Tag: retirement

Jul 09, 2018
By Michael Rupured
Comments Off on My Staycation

My Staycation

Today I return to work after my longest vacation in more than a decade. Usually, I use a day or two of vacation time around weekends and holidays to keep my work from piling up overmuch while I’m away. This year, that just wasn’t possible. For sixteen glorious days, I didn’t think about work. I did check email and  voicemail occasionally, but received very few messages. The weeks around Independence Day are a good time to take off because things slow to a crawl. What did I do? Exercised. I worked out at my new gym almost every day. The 24/7 access makes a difference. The one time I did run, I was able to workout first — the tendinitis …

Nov 02, 2015
By Michael Rupured
Comments Off on A Real Time Change

A Real Time Change

Over the weekend we switched back to Standard Time. Few things mess with my head more than a time change. Frankly, setting the clock up or back does little more than piss me off.  Everyone talks about gaining or losing an hour. Whatever. In the end, we still have just twenty-four hours in a day. No matter how you cut it,twenty-four hours just isn’t enough time for everything I want to do. Forget shifting things around an hour. I’m ready for a time change I can believe in — one that magically results in a few extra hours every day. Not having to work would help. Don’t get me wrong — I’m grateful for a job I still love. But if I had enough …

May 18, 2015
By Michael Rupured
Comments Off on A Taste of Retirement

A Taste of Retirement

Submission deadlines make me nervous. Working without an outline and only vague ideas about where the story might go means I could hit a wall at any time. Prompted by a May 1 deadline for Whippersnapper, I took a week off from the day job in mid-April for a taste of what life will be like after I retire. I finished the first draft Tuesday evening. Wednesday and Thursday I worked on revisions. Friday and Saturday I wrote the dreaded synopsis the publisher requests with every submission. Vision issues keep me from writing for more than a few hours in one sitting, so I had time to do other things. The weather sucked. Aside from a few sunny hours on a couple of days, rain made doing much of anything outside difficult. …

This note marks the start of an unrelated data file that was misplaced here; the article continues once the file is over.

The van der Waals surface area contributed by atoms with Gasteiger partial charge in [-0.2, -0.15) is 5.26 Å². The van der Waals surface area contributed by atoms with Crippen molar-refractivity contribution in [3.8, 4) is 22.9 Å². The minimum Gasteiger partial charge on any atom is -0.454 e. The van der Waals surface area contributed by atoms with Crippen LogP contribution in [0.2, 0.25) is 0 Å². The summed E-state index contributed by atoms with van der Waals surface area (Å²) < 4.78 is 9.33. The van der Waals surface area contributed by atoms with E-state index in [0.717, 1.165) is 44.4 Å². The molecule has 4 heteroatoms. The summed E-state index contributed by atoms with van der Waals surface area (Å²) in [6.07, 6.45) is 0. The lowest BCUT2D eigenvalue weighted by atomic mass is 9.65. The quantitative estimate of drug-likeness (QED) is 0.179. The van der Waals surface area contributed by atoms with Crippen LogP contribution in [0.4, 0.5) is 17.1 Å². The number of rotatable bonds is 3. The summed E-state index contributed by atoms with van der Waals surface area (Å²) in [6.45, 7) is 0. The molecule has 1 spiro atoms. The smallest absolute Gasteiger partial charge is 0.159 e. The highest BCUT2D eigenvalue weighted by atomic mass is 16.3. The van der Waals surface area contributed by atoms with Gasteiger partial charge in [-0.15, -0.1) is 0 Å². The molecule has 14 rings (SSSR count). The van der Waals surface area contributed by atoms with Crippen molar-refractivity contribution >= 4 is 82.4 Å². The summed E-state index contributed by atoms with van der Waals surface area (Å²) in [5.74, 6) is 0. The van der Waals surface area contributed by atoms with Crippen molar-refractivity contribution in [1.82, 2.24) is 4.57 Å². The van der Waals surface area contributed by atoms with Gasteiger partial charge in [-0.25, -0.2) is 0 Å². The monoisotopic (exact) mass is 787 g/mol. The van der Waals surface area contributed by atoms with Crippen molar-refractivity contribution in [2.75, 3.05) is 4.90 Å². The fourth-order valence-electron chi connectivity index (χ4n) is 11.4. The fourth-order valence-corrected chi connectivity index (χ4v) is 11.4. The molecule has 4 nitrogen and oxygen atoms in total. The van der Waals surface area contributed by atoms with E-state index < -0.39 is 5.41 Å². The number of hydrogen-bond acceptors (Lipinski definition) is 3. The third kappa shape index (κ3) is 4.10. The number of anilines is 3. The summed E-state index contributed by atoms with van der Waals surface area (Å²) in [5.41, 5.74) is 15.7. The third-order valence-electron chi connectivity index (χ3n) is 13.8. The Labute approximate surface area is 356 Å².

Apr 20, 2015
By Michael Rupured

My Dual-Career Household

University faculty positions are very demanding. Many of my colleagues work all the time. I don’t. Balancing work and my personal life has always been a priority, and in my opinion, the reason I’ve managed to stay productive. My writing career is also very demanding. Penning a novel takes time. The publishing process adds additional time demands. Promoting books, maintaining my web site, and engaging on social networks adds still more to an already very full plate. Since becoming an author, striking a balance between work and my personal life is no longer possible. After getting home from the day job, I spend several hours on my writing career. I try to make exercising a priority, but otherwise, I work all the time. Fortunately, my faculty position …

Nov 09, 2011
By Michael Rupured

Time Change to Believe In

Last weekend we switched back to Standard Time. Few things mess with my head more than a time change. This year has been especially hard because I can’t figure out how to move the clock on the stereo in my car back an hour. Consequently, I’m always thinking it’s an hour later than it really is. Frankly, setting the clock up or back does little more than piss me off.  Everyone talks about gaining or losing an hour. Whatever. In the end, we still have just twenty-four hours in a day. No matter how you cut it, that’s just not enough time to get everything done. Forget shifting things around an hour. I’m ready for a time change I can …

Aug 26, 2011
By Michael Rupured
Comments Off on My Retirement Roller Coaster

My Retirement Roller Coaster

After finishing college and launching my career, retirement seemed like an impossible dream. Work was my life sentence for a frivolous youth and a mountain of credit card and student loan debt. Any money I could set aside was more likely to be needed for a casket and burial plot than a condo in a retirement community. Before I finished school, several of my employers required me to contribute to a retirement plan. I always kicked in the minimum and when I left their employment, promptly withdrew any cash I’d accumulated. In one case, I passed up a two-for-one match and in every case, I paid taxes and a ten percent penalty for taking the money out. Let’s just say …

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